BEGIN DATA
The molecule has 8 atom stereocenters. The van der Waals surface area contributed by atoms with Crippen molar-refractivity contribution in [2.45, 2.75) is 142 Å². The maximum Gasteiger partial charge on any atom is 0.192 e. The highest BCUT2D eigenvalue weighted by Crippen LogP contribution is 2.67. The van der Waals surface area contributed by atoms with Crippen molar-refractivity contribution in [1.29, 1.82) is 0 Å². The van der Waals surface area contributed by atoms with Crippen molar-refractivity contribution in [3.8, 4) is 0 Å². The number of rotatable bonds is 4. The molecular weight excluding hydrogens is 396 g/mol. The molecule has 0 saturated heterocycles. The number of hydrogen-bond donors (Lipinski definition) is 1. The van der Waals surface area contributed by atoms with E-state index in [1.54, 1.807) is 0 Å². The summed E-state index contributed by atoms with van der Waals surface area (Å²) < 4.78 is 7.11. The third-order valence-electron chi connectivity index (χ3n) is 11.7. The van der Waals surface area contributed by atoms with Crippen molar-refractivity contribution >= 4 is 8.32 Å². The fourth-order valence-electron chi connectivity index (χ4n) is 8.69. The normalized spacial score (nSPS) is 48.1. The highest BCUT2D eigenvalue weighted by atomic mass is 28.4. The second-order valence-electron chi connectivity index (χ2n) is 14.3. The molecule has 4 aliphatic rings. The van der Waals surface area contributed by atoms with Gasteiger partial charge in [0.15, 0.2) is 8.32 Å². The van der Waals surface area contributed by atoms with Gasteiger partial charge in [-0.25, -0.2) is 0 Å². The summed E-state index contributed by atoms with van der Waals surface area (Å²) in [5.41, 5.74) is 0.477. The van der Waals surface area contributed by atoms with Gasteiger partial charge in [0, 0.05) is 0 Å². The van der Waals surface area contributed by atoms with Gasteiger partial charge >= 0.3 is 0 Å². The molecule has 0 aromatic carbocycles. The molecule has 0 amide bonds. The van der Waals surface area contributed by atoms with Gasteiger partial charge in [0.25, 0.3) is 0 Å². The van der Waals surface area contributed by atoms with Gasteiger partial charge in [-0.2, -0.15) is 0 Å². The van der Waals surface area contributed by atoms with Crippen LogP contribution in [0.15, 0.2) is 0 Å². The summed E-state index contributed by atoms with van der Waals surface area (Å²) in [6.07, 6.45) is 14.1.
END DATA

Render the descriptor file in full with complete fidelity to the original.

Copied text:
The molecule has 8 atom stereocenters. The van der Waals surface area contributed by atoms with Crippen molar-refractivity contribution in [2.45, 2.75) is 142 Å². The maximum Gasteiger partial charge on any atom is 0.192 e. The highest BCUT2D eigenvalue weighted by Crippen LogP contribution is 2.67. The van der Waals surface area contributed by atoms with Crippen molar-refractivity contribution in [1.29, 1.82) is 0 Å². The van der Waals surface area contributed by atoms with Crippen molar-refractivity contribution in [3.8, 4) is 0 Å². The number of rotatable bonds is 4. The molecular weight excluding hydrogens is 396 g/mol. The molecule has 0 saturated heterocycles. The number of hydrogen-bond donors (Lipinski definition) is 1. The van der Waals surface area contributed by atoms with E-state index in [1.54, 1.807) is 0 Å². The summed E-state index contributed by atoms with van der Waals surface area (Å²) < 4.78 is 7.11. The third-order valence-electron chi connectivity index (χ3n) is 11.7. The van der Waals surface area contributed by atoms with Crippen molar-refractivity contribution >= 4 is 8.32 Å². The fourth-order valence-electron chi connectivity index (χ4n) is 8.69. The normalized spacial score (nSPS) is 48.1. The highest BCUT2D eigenvalue weighted by atomic mass is 28.4. The second-order valence-electron chi connectivity index (χ2n) is 14.3. The molecule has 4 aliphatic rings. The van der Waals surface area contributed by atoms with Gasteiger partial charge in [0.15, 0.2) is 8.32 Å². The van der Waals surface area contributed by atoms with Gasteiger partial charge in [-0.25, -0.2) is 0 Å². The summed E-state index contributed by atoms with van der Waals surface area (Å²) in [5.41, 5.74) is 0.477. The van der Waals surface area contributed by atoms with Gasteiger partial charge in [0, 0.05) is 0 Å². The van der Waals surface area contributed by atoms with Gasteiger partial charge >= 0.3 is 0 Å². The molecule has 0 aromatic carbocycles. The molecule has 0 amide bonds. The van der Waals surface area contributed by atoms with Gasteiger partial charge in [0.25, 0.3) is 0 Å². The van der Waals surface area contributed by atoms with Gasteiger partial charge in [-0.2, -0.15) is 0 Å². The van der Waals surface area contributed by atoms with Crippen LogP contribution in [0.15, 0.2) is 0 Å². The summed E-state index contributed by atoms with van der Waals surface area (Å²) in [6.07, 6.45) is 14.1.